Thursday, March 21, 2013
At the health club where I go in search of youth (my own--don't be nasty), the locker room walls feature, here and there, some framed motivational posters. Near the locker I often use is the one you see above. It shows a golf green, an umbrageous tree, a water hazard reflecting said umbrageous tree, a blue sky, soft sun. Nice place.
Below the image, the message: ACHIEVEMENT ... The achievement of your goal is assured the moment you commit yourself.
(A word, by the way, which the OED tells us comes from a Dutch word meaning doll's excrement.)
I guess if you're checking yourself in to a mental asylum, then your goal is assured the moment you commit yourself. Otherwise ... are you kidding?
This morning I am going to commit myself to becoming the principal violinist for the Cleveland Orchestra. And guess what? That ain't gonna happen. I could buy the finest Stradivarius, commit myself to years of lessons with the finest teachers (who, of course, would never waste their time with me), practice for endless hours every day (driving down local property values), audition with the finest orchestras. And guess what? The achievement of my goal is [NOT] assured .... I don't have the talent, the ear, the fingers--none of it.
What the saying should add, of course, is this: The achievement of your sensible goal ... But even then, of course, nothing is certain. It is possible, even sensible, for example, that I could read the English translations of all the novels of Balzac (1799-1850). I've done this sort of thing before. I've read all of Dickens, Trollope, and Thackeray, and I've begun Tobias Smollett.
But let's consider Balzac. His masterpiece--The Human Comedy--comprises some ninety-five titles (novels, stories). Possible, right? Reasonable, maybe? Gonna-do-it, probably not? Wanna-do-it, kind of? Wanna-have-done-it, definitely! But I'm galloping toward dotage right now, and as my sturdy steed accelerates, and as he sniffs the finish line, he's not going to slow to a trot because I whisper in his ear, But I'm not finished with Balzac!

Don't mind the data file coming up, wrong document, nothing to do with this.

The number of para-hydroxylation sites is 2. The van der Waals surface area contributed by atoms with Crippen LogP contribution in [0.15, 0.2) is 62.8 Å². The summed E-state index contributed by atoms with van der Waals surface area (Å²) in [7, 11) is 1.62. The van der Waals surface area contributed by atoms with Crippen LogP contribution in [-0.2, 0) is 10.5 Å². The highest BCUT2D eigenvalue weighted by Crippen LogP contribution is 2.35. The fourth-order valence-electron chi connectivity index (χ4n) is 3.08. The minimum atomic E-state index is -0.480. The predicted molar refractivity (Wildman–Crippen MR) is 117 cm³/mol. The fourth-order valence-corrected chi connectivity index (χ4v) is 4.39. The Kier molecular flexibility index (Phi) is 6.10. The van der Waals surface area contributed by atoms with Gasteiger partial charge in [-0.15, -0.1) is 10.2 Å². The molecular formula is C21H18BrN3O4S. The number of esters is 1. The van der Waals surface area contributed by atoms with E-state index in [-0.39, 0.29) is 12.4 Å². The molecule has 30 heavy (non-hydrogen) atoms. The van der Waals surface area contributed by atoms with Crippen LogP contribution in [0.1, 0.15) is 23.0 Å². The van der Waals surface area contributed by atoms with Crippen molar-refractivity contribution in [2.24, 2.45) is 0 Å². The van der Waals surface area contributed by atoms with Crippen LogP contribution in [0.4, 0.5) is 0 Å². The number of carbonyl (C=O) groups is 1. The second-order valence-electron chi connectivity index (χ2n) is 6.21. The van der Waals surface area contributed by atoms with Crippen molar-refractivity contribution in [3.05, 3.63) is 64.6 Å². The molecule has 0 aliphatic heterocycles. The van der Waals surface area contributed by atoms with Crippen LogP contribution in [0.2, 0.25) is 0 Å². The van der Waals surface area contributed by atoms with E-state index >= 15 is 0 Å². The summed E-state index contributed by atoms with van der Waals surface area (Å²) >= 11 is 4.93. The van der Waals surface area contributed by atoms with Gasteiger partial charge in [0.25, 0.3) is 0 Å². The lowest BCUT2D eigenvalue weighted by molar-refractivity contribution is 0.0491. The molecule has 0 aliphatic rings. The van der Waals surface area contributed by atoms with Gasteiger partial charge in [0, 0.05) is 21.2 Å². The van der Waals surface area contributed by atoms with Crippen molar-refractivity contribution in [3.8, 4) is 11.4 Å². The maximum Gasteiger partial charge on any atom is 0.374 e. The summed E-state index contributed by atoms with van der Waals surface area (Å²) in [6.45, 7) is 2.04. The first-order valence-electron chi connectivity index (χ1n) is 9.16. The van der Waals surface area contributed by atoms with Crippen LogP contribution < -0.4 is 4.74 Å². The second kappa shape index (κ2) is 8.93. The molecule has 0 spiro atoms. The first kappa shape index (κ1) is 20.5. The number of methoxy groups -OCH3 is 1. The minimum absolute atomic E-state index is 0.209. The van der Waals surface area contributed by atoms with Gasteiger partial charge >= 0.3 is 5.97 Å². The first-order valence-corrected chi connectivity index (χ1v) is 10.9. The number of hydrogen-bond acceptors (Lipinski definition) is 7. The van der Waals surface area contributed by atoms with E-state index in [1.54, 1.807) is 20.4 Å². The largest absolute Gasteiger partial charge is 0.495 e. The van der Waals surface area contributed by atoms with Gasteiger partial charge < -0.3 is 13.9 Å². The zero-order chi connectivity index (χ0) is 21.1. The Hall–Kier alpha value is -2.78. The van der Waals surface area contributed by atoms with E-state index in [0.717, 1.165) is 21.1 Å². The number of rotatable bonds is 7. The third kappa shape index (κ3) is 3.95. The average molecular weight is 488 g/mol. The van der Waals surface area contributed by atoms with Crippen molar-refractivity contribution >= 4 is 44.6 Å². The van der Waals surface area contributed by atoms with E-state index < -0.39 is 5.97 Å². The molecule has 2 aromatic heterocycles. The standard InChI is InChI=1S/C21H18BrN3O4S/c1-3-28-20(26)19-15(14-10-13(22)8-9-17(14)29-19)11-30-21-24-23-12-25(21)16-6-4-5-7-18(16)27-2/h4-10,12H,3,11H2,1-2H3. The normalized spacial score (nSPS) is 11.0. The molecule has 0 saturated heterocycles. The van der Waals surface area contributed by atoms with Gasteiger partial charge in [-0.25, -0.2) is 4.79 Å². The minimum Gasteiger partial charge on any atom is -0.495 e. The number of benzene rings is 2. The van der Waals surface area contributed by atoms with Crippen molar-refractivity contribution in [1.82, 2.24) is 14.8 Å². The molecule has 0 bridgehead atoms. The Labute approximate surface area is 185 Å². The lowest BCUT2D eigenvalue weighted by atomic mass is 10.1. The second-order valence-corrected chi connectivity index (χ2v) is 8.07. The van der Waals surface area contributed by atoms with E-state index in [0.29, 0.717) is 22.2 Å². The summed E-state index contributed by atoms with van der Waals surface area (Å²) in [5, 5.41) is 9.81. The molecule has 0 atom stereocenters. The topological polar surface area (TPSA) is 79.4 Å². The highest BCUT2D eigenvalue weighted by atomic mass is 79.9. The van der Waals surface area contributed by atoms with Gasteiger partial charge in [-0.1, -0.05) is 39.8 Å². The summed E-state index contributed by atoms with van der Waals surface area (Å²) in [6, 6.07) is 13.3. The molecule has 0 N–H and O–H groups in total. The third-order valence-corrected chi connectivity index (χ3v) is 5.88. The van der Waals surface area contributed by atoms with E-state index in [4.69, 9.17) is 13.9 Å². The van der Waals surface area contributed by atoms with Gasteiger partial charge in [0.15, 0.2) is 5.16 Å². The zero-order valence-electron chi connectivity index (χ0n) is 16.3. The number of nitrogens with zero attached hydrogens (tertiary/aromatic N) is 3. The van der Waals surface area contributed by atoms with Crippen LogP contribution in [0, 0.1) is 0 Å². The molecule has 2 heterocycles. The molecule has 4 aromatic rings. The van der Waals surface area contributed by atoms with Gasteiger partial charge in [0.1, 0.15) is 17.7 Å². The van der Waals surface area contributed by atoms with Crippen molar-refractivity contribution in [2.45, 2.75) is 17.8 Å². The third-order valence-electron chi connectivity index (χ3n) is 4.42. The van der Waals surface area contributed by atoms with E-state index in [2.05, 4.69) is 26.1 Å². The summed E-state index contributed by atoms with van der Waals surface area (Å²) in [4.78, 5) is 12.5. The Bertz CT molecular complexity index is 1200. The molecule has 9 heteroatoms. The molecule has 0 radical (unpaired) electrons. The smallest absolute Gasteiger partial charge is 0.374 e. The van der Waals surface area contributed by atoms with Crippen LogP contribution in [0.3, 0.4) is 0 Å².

And, anyhow, I've got a problem with "motivational" stuff--books, speakers, recordings, videos, courses. Posters. I'm too ... unmotivated ... to check the research, but my sense is that motivational whatevers have very little effect--and what little effect they do have is evanescent. You know, you hear the speaker and are animated by his energy, his message, his hopefulness, and you dance out of the session, energized, determined ... hopeful.
Or you look at that locker-room poster on the way out to the parking lot; you figure it's time to commit yourself to whatever. You bounce out to your car, your mind awhirl with airy visions of the New You. Out on the road, some asshole cuts in front of you. Your imaginative energy begins generating new, non-transformative scenarios. You picture trailing the asshole to his asshole house. Where you confront the asshole in his asshole driveway. Where the asshole either backs down--or you kick his asshole up into his brain, where it will find fraternity with his asshole neurons.
So by the time you get home from speech or health club, the transformative passion has faded, the venom of vengeance has dissipated. And you pretty much settle for a nap instead.